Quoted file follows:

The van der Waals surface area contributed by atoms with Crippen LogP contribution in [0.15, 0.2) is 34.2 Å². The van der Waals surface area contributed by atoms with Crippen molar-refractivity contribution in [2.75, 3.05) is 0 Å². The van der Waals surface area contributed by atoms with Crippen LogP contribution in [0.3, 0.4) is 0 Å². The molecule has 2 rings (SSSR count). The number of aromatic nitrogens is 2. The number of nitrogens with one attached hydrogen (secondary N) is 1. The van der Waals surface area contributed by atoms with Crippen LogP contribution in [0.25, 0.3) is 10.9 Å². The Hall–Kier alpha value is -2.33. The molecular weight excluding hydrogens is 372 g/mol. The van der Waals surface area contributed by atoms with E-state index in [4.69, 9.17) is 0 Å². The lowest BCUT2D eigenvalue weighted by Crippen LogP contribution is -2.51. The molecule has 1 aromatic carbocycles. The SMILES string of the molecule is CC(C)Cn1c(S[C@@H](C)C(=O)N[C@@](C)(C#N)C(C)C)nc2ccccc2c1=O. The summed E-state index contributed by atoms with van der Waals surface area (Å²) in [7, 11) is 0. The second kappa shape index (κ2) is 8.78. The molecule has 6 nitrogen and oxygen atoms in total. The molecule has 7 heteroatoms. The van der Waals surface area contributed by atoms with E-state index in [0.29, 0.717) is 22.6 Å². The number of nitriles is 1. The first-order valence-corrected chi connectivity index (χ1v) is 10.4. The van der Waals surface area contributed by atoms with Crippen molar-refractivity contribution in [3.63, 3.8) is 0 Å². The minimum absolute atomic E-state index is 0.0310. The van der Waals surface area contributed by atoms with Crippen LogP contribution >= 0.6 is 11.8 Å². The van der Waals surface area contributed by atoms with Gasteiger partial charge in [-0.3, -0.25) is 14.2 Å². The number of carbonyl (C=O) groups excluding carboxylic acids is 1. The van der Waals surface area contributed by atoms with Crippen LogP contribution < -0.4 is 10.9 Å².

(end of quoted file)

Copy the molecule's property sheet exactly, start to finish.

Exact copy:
The van der Waals surface area contributed by atoms with Crippen LogP contribution in [0.15, 0.2) is 34.2 Å². The van der Waals surface area contributed by atoms with Crippen molar-refractivity contribution in [2.75, 3.05) is 0 Å². The van der Waals surface area contributed by atoms with Crippen LogP contribution in [0.3, 0.4) is 0 Å². The molecule has 2 rings (SSSR count). The number of aromatic nitrogens is 2. The number of nitrogens with one attached hydrogen (secondary N) is 1. The van der Waals surface area contributed by atoms with Crippen LogP contribution in [0.25, 0.3) is 10.9 Å². The Hall–Kier alpha value is -2.33. The molecular weight excluding hydrogens is 372 g/mol. The van der Waals surface area contributed by atoms with E-state index in [4.69, 9.17) is 0 Å². The lowest BCUT2D eigenvalue weighted by Crippen LogP contribution is -2.51. The molecule has 1 aromatic carbocycles. The SMILES string of the molecule is CC(C)Cn1c(S[C@@H](C)C(=O)N[C@@](C)(C#N)C(C)C)nc2ccccc2c1=O. The summed E-state index contributed by atoms with van der Waals surface area (Å²) in [7, 11) is 0. The second kappa shape index (κ2) is 8.78. The molecule has 6 nitrogen and oxygen atoms in total. The molecule has 7 heteroatoms. The van der Waals surface area contributed by atoms with E-state index in [0.29, 0.717) is 22.6 Å². The number of nitriles is 1. The first-order valence-corrected chi connectivity index (χ1v) is 10.4. The van der Waals surface area contributed by atoms with Crippen molar-refractivity contribution in [3.63, 3.8) is 0 Å². The minimum absolute atomic E-state index is 0.0310. The van der Waals surface area contributed by atoms with Crippen LogP contribution >= 0.6 is 11.8 Å². The van der Waals surface area contributed by atoms with Gasteiger partial charge in [-0.3, -0.25) is 14.2 Å². The number of carbonyl (C=O) groups excluding carboxylic acids is 1. The van der Waals surface area contributed by atoms with Crippen LogP contribution < -0.4 is 10.9 Å².